HHS accused of moving too slowly to issue contracts for vaccines and treatments under the program.
The program Congress established to speed commercial development of vaccines and treatments to counter a potential bioterror attack is moving too slowly, biotechnology industry officials told lawmakers Thursday.
While Congress is already considering legislation to expand "Project Bioshield," lawmakers and companies agreed implementation of the original plan might be hitting snags.
During a hearing of his panel, House Government Reform Committee Chairman Tom Davis, R-Va., noted the government has entered into three contracts for countermeasures under Bioshield.
"In spite of these efforts, there remains concern that [the Health and Human Services Department] is moving too slowly to award contracts and has made insufficient efforts to stockpile existing countermeasures while new and improved ones are being developed," Davis said.
Companies had harsher words about BioShield. Under the program, HHS is supposed to identify potential threats and encourage industry to produce medical countermeasures.
The theory is companies will develop vaccines and other products for which the government would be the only likely purchaser, as long as they know there is a market. Without incentives, the government might lack a sufficient supply of treatments or vaccines for bioterrorism threats such as anthrax, botulism and Ebola.
But firms said HHS is not moving quickly enough to identify threats, and that the procurement process is flawed.
HHS has not implemented procurement policies under BioShield in a way that will expand the number of companies manufacturing countermeasures, said Robert Kramer, president and chief executive of BioPort Corp. "Project Bioshield has come up short," Kramer said, adding his company is not sure it can continue to make its Food and Drug Administration-approved anthrax vaccine without more assurance the government would buy it.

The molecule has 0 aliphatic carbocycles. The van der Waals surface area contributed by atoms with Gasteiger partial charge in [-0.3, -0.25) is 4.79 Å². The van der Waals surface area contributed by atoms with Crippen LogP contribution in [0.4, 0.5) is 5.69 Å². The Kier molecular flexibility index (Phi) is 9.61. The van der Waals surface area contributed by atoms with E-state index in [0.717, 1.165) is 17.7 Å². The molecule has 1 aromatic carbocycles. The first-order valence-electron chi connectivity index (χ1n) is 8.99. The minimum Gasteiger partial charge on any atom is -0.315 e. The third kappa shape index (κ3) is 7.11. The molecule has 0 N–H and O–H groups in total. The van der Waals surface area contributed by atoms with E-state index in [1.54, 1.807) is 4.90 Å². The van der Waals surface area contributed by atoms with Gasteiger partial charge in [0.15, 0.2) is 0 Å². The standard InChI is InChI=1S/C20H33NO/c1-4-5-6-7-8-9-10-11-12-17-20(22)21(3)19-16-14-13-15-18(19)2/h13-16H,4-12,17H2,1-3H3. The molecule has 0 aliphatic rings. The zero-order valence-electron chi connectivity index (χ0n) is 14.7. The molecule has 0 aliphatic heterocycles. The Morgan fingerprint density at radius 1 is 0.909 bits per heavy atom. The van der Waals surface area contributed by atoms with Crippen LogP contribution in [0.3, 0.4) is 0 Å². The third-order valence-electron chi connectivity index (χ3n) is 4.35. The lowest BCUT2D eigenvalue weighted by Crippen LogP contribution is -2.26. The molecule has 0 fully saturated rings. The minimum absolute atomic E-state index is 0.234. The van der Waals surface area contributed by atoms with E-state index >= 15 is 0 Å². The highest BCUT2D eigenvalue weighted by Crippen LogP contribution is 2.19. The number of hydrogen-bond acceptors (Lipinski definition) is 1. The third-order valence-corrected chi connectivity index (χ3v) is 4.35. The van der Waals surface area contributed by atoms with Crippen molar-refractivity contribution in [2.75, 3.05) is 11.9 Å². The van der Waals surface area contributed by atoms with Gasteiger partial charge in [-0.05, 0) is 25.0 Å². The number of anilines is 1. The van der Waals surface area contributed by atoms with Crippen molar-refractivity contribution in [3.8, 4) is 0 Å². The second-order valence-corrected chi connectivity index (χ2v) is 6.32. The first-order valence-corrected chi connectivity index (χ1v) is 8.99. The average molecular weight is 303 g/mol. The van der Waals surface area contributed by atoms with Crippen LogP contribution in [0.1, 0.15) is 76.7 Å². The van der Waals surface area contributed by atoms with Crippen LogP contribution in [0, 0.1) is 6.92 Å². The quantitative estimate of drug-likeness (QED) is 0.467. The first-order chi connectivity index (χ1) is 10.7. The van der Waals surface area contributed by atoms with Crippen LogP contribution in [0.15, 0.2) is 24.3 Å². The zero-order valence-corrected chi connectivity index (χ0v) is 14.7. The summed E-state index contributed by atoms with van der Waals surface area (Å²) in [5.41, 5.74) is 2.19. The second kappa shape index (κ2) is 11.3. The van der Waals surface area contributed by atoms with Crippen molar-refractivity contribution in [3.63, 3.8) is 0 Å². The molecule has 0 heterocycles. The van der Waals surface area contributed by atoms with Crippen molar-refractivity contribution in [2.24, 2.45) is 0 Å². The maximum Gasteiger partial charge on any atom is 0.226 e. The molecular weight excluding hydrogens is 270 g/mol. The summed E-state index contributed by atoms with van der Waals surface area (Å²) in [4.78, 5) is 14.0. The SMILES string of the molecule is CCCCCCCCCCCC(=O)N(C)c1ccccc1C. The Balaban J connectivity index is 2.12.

Richard Hollis, chairman and CEO of Hollis-Eden Pharmaceuticals, said Bioshield is not being used to send signals to encourage investment from private capital markets in companies that are making countermeasures.
"Bioshield has increasingly appeared to be reverting back to a more traditional government-funded research and development model," Hollis said. "As a result the breadth of technology, knowledge and discovery that will be focused on safeguarding this nation will be only a fraction of what a broader, private sector-based program would provide."
Government health officials, however, told lawmakers that they have taken important steps to boost countermeasure research and manufacture.
Anthony Fauci, director of the National Institute of Allergy and Infectious Diseases, said there had been "substantial progress" on that goal.
HHS awarded a contract to VaxGen for up to 75 million doses of a new anthrax vaccine, a contract to BioPort for 5 million doses of its approved anthrax vaccine and a contract for pediatric potassium iodine, which is used after radiation exposure to prevent cancer.
Congress is planning a second installment of Bioshield legislation, aimed at further encouraging companies to develop drugs by lifting their liability.